-The development-to-beta-to-release process,
-The staffing and hiring (and maintaining said hires) analysis for upcoming releases and beyond
-The way in which patches are developed/internally tested/QA’d/publicly tested/production released
-How teams and departments interact with and work together and fixing inefficient or unnecessary methodology
and most significantly..
-The expectation of work/life balance.
Don’t get me wrong – it’s not easy and it’s an ongoing process. My peers who are skeptics may say only studios with vast, near-unlimited resources have the bandwidth for such self-reflection and repairs, but to that I have to say those studios were not merely lucky. If they’re solvent, they’ve built healthy foundations from humble beginnings and done something right to cultivate the right amount of success and support from their players to get those resources. The systemic problems of the games industry’s tendency to overwork, churn and burn, and hurt a project’s chance of success have to, at some point, be addressed, rather than continuing with the way things may be operating – which brings me to the other reason I hate how volatile the games industry has been:
Reason #1: The ultimate cost of this ride is people.
Unlike the paragraphs I wrote before, there’s some very simple points to be made here.
I am tired of watching my friends in the industry “crunch” for upwards of 60-80 hours a week, following processes and schedules that force a “work harder, not smarter” mentality (and then be accused of being “lazy” when bugs out of their control slip past)
I am tired of hearing about people who found their success in following a risky, dream path towards games only to be chewed up and spit out by the harsh reality of players, studios, and publishers who’ve set immensely unrealistic expectations on their shoulders.
I am tired of worrying about the prospect of studios who have people I am friends with or who I’ve supported go down to skeleton crews or close altogether.
I am tired of sharing the same developer job spreadsheets with the latest group of layoff victims, or to have to repeat “my thoughts are with those affected by studio x layoffs, let me know if I can do anything”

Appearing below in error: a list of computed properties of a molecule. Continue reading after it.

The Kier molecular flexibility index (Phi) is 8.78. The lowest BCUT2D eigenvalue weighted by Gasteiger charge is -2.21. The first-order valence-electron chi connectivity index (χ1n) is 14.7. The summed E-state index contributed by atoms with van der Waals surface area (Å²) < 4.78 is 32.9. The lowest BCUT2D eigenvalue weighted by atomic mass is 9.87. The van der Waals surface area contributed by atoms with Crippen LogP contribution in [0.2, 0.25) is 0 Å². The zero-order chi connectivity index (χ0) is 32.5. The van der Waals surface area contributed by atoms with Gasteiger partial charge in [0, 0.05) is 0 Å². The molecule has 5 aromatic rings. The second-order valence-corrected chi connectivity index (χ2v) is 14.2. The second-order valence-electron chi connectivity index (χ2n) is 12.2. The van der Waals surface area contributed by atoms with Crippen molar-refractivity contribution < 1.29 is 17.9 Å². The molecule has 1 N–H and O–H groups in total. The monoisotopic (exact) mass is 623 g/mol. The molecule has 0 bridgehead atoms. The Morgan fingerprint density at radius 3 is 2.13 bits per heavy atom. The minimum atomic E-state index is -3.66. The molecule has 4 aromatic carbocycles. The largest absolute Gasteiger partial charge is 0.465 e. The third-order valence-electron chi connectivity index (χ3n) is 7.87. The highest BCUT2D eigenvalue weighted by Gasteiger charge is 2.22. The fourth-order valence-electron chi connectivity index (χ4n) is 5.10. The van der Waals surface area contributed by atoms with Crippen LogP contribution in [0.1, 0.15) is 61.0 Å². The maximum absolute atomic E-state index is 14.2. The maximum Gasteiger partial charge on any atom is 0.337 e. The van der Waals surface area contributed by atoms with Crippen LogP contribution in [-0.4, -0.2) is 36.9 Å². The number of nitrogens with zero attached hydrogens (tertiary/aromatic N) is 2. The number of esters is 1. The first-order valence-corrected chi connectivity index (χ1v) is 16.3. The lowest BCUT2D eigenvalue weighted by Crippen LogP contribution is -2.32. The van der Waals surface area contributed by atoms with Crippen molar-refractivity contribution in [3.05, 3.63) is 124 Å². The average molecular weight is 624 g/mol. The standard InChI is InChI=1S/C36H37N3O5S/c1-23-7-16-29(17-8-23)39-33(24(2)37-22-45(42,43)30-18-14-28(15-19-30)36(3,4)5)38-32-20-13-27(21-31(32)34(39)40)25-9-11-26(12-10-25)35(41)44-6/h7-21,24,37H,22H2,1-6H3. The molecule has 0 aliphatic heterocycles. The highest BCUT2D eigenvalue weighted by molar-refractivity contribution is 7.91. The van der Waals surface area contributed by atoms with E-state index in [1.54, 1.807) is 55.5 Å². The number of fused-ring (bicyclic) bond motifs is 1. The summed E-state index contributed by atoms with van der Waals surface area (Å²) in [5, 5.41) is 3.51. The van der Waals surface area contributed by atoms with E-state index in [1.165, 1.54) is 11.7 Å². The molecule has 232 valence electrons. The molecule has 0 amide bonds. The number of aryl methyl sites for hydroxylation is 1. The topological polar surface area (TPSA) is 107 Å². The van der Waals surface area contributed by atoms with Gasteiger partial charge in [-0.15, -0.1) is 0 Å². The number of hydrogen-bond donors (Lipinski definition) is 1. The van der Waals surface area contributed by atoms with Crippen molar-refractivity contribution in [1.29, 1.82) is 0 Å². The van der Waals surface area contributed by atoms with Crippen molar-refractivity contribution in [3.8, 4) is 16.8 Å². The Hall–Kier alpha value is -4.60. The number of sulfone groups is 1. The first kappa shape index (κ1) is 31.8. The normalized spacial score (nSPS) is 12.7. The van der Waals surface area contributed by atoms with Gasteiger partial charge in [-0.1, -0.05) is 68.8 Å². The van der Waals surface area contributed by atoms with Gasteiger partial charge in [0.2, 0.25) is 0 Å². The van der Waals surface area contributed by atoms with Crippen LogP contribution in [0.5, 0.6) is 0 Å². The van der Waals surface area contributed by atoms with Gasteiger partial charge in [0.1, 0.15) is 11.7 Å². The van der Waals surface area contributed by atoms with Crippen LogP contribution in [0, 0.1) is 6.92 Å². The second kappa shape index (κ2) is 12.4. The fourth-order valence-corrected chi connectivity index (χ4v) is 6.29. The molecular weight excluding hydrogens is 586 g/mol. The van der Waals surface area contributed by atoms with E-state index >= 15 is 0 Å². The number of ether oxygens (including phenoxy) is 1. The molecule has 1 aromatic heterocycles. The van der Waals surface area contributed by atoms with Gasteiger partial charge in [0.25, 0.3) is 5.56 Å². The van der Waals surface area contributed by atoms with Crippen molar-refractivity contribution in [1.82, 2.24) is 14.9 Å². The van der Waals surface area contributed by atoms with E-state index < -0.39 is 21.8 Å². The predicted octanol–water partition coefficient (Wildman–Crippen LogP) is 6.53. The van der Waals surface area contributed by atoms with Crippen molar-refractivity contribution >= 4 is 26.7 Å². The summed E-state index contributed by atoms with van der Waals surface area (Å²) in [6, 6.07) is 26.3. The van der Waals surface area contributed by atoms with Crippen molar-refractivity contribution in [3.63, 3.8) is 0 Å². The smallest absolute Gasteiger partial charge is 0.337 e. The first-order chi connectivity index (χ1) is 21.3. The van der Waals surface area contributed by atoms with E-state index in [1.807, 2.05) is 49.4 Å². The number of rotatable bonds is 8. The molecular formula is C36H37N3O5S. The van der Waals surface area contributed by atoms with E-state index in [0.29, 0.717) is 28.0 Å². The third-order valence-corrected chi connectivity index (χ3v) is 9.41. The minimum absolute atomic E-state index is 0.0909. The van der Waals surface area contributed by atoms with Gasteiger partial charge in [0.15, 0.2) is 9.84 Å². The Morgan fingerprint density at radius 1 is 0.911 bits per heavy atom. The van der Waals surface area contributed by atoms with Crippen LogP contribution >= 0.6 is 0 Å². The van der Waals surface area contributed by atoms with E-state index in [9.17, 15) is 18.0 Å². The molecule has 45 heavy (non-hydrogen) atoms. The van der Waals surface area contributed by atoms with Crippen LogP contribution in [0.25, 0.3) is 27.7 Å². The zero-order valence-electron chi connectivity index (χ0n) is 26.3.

I am tired of watching people I have looked up to and respect have to leave the industry because they need to find more stable areas of work, because of the uncertainty of games jobs (and I don’t fault them for doing so) as their loss is a loss for the industry’s continued success.
When things happen in the games industry that are awful, ultimately a person or persons is involved and will have to bear the brunt of its fallout, whether it’s a Community person who has to be calming and fight fires, a Designer who has to re-tool a system or mechanism based on unexpected issues, Engineers and QA people who have to stay up through the night to push a last-minute hotfix that could have been avoided, or more. Players may think the cost of these bad rides in the industry are their time and enjoyment and publishers and studios may think the cost can be measured in lost dollars and time, but the real price that’s paid is someone’s livelihood, personal well-being, and willpower. The good people, frankly, can’t be measured as far as the cost.
Is it all dark tales or tragedy? Absolutely not – many of my peers and some of my closest friends have landed on their feet or have achieved success even as the industry is volatile and unstable around them. But could it be that way for more than it is now, with an effort and eye towards a better work/life balance and an environment that doesn’t hurt or burn out the people that work within it? Absolutely. I am hopeful with the right kind of awareness (Giantbomb recently has a contributor that has vowed to bring more eyes onto labor in the games industry) and the correct and ongoing self-evaluation and adjustments (GDC has been good about tracks towards better development practices and “lessons learned” presentations) we’ll see improvements.
I hope for the games industry’s sake, and moreso for the sake of its hard working and dedicated people, that the ride gets repaired.